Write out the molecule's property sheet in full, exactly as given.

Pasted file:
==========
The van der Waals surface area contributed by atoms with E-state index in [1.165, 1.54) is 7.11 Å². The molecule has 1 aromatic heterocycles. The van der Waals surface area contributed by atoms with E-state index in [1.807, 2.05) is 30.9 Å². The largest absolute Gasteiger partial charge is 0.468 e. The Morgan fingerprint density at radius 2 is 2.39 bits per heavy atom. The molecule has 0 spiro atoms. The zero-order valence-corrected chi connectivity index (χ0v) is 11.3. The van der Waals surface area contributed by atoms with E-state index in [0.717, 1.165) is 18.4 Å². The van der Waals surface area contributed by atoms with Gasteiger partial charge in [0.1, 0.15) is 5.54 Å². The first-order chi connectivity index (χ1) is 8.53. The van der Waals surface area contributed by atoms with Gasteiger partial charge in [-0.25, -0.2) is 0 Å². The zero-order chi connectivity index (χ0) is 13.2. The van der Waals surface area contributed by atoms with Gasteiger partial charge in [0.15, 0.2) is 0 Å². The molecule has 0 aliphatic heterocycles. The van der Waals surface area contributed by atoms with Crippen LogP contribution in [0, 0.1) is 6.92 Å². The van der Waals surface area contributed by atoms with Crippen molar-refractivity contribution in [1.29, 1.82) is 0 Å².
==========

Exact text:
The van der Waals surface area contributed by atoms with E-state index in [1.165, 1.54) is 7.11 Å². The molecule has 1 aromatic heterocycles. The van der Waals surface area contributed by atoms with E-state index in [1.807, 2.05) is 30.9 Å². The largest absolute Gasteiger partial charge is 0.468 e. The Morgan fingerprint density at radius 2 is 2.39 bits per heavy atom. The molecule has 0 spiro atoms. The zero-order valence-corrected chi connectivity index (χ0v) is 11.3. The van der Waals surface area contributed by atoms with E-state index in [0.717, 1.165) is 18.4 Å². The van der Waals surface area contributed by atoms with Gasteiger partial charge in [0.1, 0.15) is 5.54 Å². The first-order chi connectivity index (χ1) is 8.53. The van der Waals surface area contributed by atoms with Gasteiger partial charge in [-0.25, -0.2) is 0 Å². The zero-order chi connectivity index (χ0) is 13.2. The van der Waals surface area contributed by atoms with Gasteiger partial charge in [0.15, 0.2) is 0 Å². The molecule has 0 aliphatic heterocycles. The van der Waals surface area contributed by atoms with Crippen LogP contribution in [0, 0.1) is 6.92 Å². The van der Waals surface area contributed by atoms with Crippen molar-refractivity contribution in [1.29, 1.82) is 0 Å².